Looking to 2016, it seems likely many of the trends that drove a bumper year of deal-making will persist over the next 12 months.
We had companies looking to capture the benefits of consolidation in the face of intense competition and the ongoing changes in consumer demand. Consolidation was central to the creation of Kraft Heinz and an important factor in Pinnacle Foods’ decision to acquire Boulder Brands, in TreeHouse Foods’ purchase of ConAgra Foods’ own-label arm and in the move by Snyder’s-Lance for US snacks peer Diamond Foods.
It was also was a significant consideration for the founders of Nomad Foods as they eyed the frozen food sector for deals. Set up last year by FMCG veterans Martin Franklin and Noam Gottesman, in April Nomad struck a deal to buy Iglo Group, the owner of the Birds Eye brand in Europe. Four months later, Nomad moved for much of the Findus Group frozen food business in the region.
Tapping to the continued growth in consumer interest in healthier foods prompted deal-making, with Mondelez International’s move for US free-from snacks maker Enjoy Life Foods and the two recent acquisitions in the UK – of Natural Balance Foods and of Urban Fresh Foods – by Belgium’s Lotus Bakeries notable examples.
Consumer demand for more natural, simpler fare also led to deals for the likes of US organic meat group Applegate (acquired by Spam maker Hormel Foods for US$775m), of organic bread firms Dave’s Killer Bread and Alpine Valley Bread Co. (both by mainstream bakery giant Flowers Foods).
And the deal flows into – and out of – emerging markets continued. The likes of Lactalis (buying Turkish dairy Ak Gida), Kellogg (Egyptian firms Bisco Misr and Mass Food Group and, in a deal for Brazilian yoghurt maker Carolina Administracao e Participacoes Societarias announced today (23 December), General Mills, developed market giants sought out growth in more emerging economies.
Deals flowed the other way. Brazilian protein giants BRF and JBS struck acquisitions in western markets, while, strikingly, Philippines-based Monde Nissin snapped up UK meat-free business Quorn Foods.
Looking at what drove deals – both acquisitions and disposals – for western companies in 2015, Andrew Cosgrove, the lead analyst for global consumer products at EY said businesses had “realised they had to be much bolder” about making changes to their portfolios.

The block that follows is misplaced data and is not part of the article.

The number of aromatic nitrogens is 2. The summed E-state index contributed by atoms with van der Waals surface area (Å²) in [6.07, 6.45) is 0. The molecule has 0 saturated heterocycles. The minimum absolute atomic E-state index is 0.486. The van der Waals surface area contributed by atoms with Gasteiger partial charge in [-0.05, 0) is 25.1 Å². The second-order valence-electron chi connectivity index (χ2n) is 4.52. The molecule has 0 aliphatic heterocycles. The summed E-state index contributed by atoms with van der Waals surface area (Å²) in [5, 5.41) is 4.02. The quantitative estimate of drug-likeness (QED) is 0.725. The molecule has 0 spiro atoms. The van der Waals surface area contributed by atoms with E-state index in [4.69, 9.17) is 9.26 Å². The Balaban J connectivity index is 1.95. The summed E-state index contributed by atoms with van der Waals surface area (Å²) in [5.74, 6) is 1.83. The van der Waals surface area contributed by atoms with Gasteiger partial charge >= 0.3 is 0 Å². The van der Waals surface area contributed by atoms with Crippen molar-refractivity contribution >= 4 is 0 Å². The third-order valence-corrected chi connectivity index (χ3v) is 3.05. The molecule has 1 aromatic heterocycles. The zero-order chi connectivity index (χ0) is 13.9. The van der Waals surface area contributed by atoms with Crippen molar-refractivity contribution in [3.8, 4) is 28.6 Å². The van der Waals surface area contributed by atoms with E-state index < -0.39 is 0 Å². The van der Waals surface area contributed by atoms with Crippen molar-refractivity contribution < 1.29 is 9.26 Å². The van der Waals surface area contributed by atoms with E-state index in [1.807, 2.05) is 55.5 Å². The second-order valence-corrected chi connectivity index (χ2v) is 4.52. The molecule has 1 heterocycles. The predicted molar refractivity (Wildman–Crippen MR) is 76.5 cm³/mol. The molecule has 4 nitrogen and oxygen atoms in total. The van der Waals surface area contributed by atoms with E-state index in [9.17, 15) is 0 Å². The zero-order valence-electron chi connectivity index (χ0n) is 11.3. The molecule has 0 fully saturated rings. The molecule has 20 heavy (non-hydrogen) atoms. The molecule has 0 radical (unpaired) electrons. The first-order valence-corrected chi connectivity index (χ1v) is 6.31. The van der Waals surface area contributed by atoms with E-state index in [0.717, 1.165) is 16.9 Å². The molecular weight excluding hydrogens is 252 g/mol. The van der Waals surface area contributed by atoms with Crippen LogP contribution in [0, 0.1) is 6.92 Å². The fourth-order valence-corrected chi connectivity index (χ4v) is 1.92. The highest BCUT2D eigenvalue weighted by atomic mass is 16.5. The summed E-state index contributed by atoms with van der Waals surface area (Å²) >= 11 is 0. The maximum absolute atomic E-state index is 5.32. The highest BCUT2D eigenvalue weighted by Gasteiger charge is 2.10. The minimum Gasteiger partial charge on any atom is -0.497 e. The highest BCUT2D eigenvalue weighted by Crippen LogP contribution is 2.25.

“Many companies had been a little bit complacent. They had expected when the global economy got better that their top lines and bottom lines would get better. What we’ve seen is because of changes in the consumer, changes in the way the consumer shops, changes in what they regard as health and wellness, changes in how they want to interact with a brand, many companies’ traditional business models have become less relevant. This was the year when they’ve stopped being complacent and woken up and said: ‘Hey, we’ve got to be more aggressive in our attempts to rebalance the portfolio.’ That’s why we’ve seen so many deals and I think we’ll see even more next year,” Cosgrove says.
Cosgrove says EY’s data showed the appetite for deal-making remains unabated. A recent survey of senior executives in the sector conducted by EY showed 67% expect to pursue deals in the next 12 months. “That’s up from 41% six months ago. Seventy per cent see the M&A market improving. Most are more positive about the number and quality and likelihood of closing deals. And deals are getting bigger,” Cosgrove says.
Predicting precisely whether activity will increase is, of course, an inexact science. Respondents to just-food’s 2016 Confidence Survey this autumn indicated over half believed there would be the same level of M&A opportunities next year as in 2015, with over a third seeing more. Forecasting can differ by market. Credit ratings agency Moody’s believes upward pressure on interest rates in the US could dampen M&A activity in the country.